Too much inaccuracy in Terri Schiavo coverage, says bioethicist
Case reveals the emergence of a pro-life social stream, says researcher
A review of media coverage of the Terri Schiavo case coordinated by a Canadian bioethicist has found that many published stories contained significant inaccuracies. A total of 1,141 articles and over 400 letters to the editor in the New York Times, the Washington Post, the Tampa Tribune and the St Petersburg Times were analyzed by Dr Eric Racine of the Institut de recherches cliniques de Montreal. His article has appeared in an advance issue of the journal Neurology.
Dr Racine says that some journalists even claimed that Mrs Schiavo’s reactions to specific words or expressions showed that she was conscious. Only 1% of the articles gave a definition of the "persistent vegetative state," an essential concept to understand the issues at stake. And despite the fact that her medical condition did not allow any reasonable hope of recovery, a fifth of all articles hinted that she would improve. "Our observations show that the press capitalised on the controversy to a large extent, and selling copies mattered more than delivering scientific information. Media coverage sustained myths and false hopes," says Dr Racine.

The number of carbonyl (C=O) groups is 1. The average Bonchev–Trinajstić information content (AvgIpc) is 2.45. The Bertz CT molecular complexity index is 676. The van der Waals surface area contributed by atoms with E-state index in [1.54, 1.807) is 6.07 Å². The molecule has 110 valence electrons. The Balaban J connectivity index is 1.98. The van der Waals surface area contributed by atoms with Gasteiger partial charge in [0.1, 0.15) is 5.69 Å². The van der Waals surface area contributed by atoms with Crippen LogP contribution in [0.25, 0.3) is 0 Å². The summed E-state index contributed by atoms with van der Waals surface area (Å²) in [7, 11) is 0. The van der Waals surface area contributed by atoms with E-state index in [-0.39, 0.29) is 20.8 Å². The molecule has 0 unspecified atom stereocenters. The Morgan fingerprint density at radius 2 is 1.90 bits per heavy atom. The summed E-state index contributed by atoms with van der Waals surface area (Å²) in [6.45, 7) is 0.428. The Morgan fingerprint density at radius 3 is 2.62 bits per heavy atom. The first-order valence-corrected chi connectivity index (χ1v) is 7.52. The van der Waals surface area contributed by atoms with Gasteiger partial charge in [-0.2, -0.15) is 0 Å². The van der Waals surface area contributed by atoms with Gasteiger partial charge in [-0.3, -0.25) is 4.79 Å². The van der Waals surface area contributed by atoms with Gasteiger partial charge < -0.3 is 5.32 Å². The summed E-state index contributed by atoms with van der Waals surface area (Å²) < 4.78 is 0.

"This case is quite original because it reveals the emergence of a pro-life social stream, a trend that has now reached Canada," adds Dr Racine. ~ Canadian Business, Aug 6
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